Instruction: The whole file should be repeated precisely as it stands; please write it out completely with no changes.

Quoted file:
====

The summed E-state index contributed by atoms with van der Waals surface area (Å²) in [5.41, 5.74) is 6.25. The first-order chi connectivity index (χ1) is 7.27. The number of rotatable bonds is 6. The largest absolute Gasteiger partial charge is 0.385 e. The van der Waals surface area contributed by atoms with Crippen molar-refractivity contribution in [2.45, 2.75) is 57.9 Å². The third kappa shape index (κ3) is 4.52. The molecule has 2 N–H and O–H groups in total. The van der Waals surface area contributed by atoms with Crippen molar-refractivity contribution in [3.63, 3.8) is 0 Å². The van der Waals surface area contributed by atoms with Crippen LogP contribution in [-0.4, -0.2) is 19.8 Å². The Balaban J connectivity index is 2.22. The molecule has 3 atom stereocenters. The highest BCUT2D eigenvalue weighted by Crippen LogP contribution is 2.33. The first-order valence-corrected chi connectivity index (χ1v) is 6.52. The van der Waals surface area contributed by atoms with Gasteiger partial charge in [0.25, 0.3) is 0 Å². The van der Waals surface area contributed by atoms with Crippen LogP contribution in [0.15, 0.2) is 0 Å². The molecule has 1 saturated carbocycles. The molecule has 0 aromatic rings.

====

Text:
The summed E-state index contributed by atoms with van der Waals surface area (Å²) in [5.41, 5.74) is 6.25. The first-order chi connectivity index (χ1) is 7.27. The number of rotatable bonds is 6. The largest absolute Gasteiger partial charge is 0.385 e. The van der Waals surface area contributed by atoms with Crippen molar-refractivity contribution in [2.45, 2.75) is 57.9 Å². The third kappa shape index (κ3) is 4.52. The molecule has 2 N–H and O–H groups in total. The van der Waals surface area contributed by atoms with Crippen molar-refractivity contribution in [3.63, 3.8) is 0 Å². The van der Waals surface area contributed by atoms with Crippen LogP contribution in [-0.4, -0.2) is 19.8 Å². The Balaban J connectivity index is 2.22. The molecule has 3 atom stereocenters. The highest BCUT2D eigenvalue weighted by Crippen LogP contribution is 2.33. The first-order valence-corrected chi connectivity index (χ1v) is 6.52. The van der Waals surface area contributed by atoms with Gasteiger partial charge in [0.25, 0.3) is 0 Å². The van der Waals surface area contributed by atoms with Crippen LogP contribution in [0.15, 0.2) is 0 Å². The molecule has 1 saturated carbocycles. The molecule has 0 aromatic rings.